Saturday, September 13, 2008

MCA and Gerakan: fait accompli?

One of my initial thoughts following the news about the arrests of Tan Hoon Cheng, Raja Petra and Teresa Kok was that, in the log-run, Najib would end up being one of the big losers of this episode. It was obvious that using the ISA against these individuals would not help the regime’s image and its public relations. And how on earth, I wondered, could this help the man in Umno trying to succeeded Badawi? Surely, Najib would have a lot of repair work to do to the BN bullock cart, if and when he inherits it.

But gauging from the public reaction and outrage being expressed across cyberspace, it sure looks like MCA and Gerakan are in an equally messy place as a consequence of this ISA episode. As if things weren’t bad enough already for Gerakan and MCA for - like Najib - also hitching their cart to Badawi’s buffaloes. To have several former party officials in the past few weeks get off the BN cart and join PR did not do wonders for the image of these parties.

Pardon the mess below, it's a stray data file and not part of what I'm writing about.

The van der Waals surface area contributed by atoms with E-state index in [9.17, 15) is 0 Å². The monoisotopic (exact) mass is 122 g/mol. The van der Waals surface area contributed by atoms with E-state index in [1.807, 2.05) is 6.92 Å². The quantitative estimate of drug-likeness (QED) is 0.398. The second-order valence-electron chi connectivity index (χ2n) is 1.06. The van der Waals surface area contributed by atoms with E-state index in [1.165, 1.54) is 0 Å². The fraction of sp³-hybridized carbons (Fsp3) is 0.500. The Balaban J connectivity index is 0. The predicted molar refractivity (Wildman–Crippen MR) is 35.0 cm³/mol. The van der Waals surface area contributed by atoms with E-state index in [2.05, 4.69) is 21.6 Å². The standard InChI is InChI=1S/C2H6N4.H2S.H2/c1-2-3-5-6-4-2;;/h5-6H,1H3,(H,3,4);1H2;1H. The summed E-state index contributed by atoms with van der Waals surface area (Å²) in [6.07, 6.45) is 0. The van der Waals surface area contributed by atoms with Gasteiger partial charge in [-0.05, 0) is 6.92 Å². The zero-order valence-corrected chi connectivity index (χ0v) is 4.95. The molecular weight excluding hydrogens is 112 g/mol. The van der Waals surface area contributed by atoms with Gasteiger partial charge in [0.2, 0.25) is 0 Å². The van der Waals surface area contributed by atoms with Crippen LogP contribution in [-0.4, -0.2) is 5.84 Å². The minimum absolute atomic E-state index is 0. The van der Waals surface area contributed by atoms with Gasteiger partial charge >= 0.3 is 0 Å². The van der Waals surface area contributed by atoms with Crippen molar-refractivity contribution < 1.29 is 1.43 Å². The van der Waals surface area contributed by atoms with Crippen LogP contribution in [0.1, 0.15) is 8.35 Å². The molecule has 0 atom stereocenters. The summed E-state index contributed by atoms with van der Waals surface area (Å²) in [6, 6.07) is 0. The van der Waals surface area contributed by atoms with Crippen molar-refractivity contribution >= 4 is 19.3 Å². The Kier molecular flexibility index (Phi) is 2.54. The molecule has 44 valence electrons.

Judging from much of the public outcry being expressed about these arrests, it looks certain that the already battered image of these parties is set to undergo further haemorrhaging. Many seem expressly angered and disgusted by the anaemic response of the MCA and Gerakan brass to these developments. Could it be that the fall-out from this episode just pushes enough supporters of Gerakan and MCA over the edge that they too will walk away from these parties just as many who once-upon-a-time loyally stuck with the MIC but eventually became disillusioned?

Could it be that by virtue of its own increasingly glaring contradictions, the BN bullock cart is truly coming apart? And it sure seems like the more the MCA and Gerakan appear as being dragged along by this cart, it gets inflicted with more damage.

The choice for these parties seem quite obvious: under these circumstances, the more they stay the course, the more impotent they appear; hence, they become progressively obsolete to the voters. Or they could become part of a Malaysian awakening.

G. Krishnan